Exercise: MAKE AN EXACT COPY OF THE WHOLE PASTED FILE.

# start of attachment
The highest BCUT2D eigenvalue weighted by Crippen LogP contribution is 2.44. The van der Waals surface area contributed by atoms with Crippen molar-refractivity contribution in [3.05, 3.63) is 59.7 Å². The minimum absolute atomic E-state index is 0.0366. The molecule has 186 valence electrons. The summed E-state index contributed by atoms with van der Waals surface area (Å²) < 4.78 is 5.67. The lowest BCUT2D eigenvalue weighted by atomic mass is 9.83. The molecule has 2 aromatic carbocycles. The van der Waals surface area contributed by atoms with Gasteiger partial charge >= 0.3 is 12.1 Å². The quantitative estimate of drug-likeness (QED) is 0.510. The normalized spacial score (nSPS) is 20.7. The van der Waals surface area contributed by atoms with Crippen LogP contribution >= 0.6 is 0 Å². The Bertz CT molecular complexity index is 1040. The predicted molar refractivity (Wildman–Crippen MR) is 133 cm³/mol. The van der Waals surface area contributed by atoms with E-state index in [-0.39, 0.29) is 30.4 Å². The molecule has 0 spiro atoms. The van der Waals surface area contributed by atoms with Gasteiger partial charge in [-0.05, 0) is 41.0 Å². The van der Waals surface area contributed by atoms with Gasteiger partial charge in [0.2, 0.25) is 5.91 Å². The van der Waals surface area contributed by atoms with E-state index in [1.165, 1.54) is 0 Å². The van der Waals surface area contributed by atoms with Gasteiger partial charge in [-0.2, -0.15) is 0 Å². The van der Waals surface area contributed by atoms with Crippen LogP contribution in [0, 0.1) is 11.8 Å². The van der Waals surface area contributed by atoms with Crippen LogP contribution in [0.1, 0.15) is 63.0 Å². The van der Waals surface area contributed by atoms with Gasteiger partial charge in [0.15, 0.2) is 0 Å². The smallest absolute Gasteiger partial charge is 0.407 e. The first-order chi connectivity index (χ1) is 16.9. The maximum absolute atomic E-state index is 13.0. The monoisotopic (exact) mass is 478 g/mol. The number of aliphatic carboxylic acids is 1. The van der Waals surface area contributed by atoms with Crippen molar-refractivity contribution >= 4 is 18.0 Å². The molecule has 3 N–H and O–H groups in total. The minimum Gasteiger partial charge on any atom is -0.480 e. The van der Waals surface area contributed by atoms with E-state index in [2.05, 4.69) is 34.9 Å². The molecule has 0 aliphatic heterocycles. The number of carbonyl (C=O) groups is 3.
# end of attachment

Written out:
The highest BCUT2D eigenvalue weighted by Crippen LogP contribution is 2.44. The van der Waals surface area contributed by atoms with Crippen molar-refractivity contribution in [3.05, 3.63) is 59.7 Å². The minimum absolute atomic E-state index is 0.0366. The molecule has 186 valence electrons. The summed E-state index contributed by atoms with van der Waals surface area (Å²) < 4.78 is 5.67. The lowest BCUT2D eigenvalue weighted by atomic mass is 9.83. The molecule has 2 aromatic carbocycles. The van der Waals surface area contributed by atoms with Gasteiger partial charge >= 0.3 is 12.1 Å². The quantitative estimate of drug-likeness (QED) is 0.510. The normalized spacial score (nSPS) is 20.7. The van der Waals surface area contributed by atoms with Crippen LogP contribution >= 0.6 is 0 Å². The Bertz CT molecular complexity index is 1040. The predicted molar refractivity (Wildman–Crippen MR) is 133 cm³/mol. The van der Waals surface area contributed by atoms with E-state index in [-0.39, 0.29) is 30.4 Å². The molecule has 0 spiro atoms. The van der Waals surface area contributed by atoms with Gasteiger partial charge in [-0.05, 0) is 41.0 Å². The van der Waals surface area contributed by atoms with Gasteiger partial charge in [0.2, 0.25) is 5.91 Å². The van der Waals surface area contributed by atoms with E-state index in [1.165, 1.54) is 0 Å². The van der Waals surface area contributed by atoms with Gasteiger partial charge in [-0.2, -0.15) is 0 Å². The van der Waals surface area contributed by atoms with Crippen LogP contribution in [0, 0.1) is 11.8 Å². The van der Waals surface area contributed by atoms with Crippen LogP contribution in [0.1, 0.15) is 63.0 Å². The van der Waals surface area contributed by atoms with Gasteiger partial charge in [0.15, 0.2) is 0 Å². The smallest absolute Gasteiger partial charge is 0.407 e. The first-order chi connectivity index (χ1) is 16.9. The maximum absolute atomic E-state index is 13.0. The monoisotopic (exact) mass is 478 g/mol. The number of aliphatic carboxylic acids is 1. The van der Waals surface area contributed by atoms with Crippen molar-refractivity contribution >= 4 is 18.0 Å². The molecule has 3 N–H and O–H groups in total. The minimum Gasteiger partial charge on any atom is -0.480 e. The van der Waals surface area contributed by atoms with E-state index in [2.05, 4.69) is 34.9 Å². The molecule has 0 aliphatic heterocycles. The number of carbonyl (C=O) groups is 3.